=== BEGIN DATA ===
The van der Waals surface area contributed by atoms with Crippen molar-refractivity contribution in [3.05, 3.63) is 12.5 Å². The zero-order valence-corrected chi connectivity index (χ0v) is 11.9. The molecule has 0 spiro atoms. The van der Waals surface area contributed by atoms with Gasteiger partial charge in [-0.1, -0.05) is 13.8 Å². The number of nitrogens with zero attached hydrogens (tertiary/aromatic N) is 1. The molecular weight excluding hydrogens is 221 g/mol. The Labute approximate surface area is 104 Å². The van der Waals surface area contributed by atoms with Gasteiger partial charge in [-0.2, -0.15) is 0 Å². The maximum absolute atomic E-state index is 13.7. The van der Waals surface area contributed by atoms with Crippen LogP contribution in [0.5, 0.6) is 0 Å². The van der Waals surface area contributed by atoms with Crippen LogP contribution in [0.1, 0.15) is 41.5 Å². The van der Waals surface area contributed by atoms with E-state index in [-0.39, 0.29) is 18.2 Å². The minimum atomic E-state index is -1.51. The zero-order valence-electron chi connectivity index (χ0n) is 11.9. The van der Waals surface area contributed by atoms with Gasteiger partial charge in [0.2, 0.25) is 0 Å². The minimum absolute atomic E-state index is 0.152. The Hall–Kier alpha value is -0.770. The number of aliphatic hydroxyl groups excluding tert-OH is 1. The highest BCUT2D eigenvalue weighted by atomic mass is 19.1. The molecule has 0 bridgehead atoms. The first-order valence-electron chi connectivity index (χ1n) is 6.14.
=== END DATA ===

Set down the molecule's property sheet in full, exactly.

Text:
The van der Waals surface area contributed by atoms with Crippen molar-refractivity contribution in [3.05, 3.63) is 12.5 Å². The zero-order valence-corrected chi connectivity index (χ0v) is 11.9. The molecule has 0 spiro atoms. The van der Waals surface area contributed by atoms with Gasteiger partial charge in [-0.1, -0.05) is 13.8 Å². The number of nitrogens with zero attached hydrogens (tertiary/aromatic N) is 1. The molecular weight excluding hydrogens is 221 g/mol. The Labute approximate surface area is 104 Å². The van der Waals surface area contributed by atoms with Gasteiger partial charge in [-0.2, -0.15) is 0 Å². The maximum absolute atomic E-state index is 13.7. The van der Waals surface area contributed by atoms with Crippen LogP contribution in [0.5, 0.6) is 0 Å². The van der Waals surface area contributed by atoms with Crippen LogP contribution in [0.1, 0.15) is 41.5 Å². The van der Waals surface area contributed by atoms with E-state index in [-0.39, 0.29) is 18.2 Å². The minimum atomic E-state index is -1.51. The zero-order valence-electron chi connectivity index (χ0n) is 11.9. The van der Waals surface area contributed by atoms with Gasteiger partial charge in [0.2, 0.25) is 0 Å². The minimum absolute atomic E-state index is 0.152. The Hall–Kier alpha value is -0.770. The number of aliphatic hydroxyl groups excluding tert-OH is 1. The highest BCUT2D eigenvalue weighted by atomic mass is 19.1. The molecule has 0 bridgehead atoms. The first-order valence-electron chi connectivity index (χ1n) is 6.14.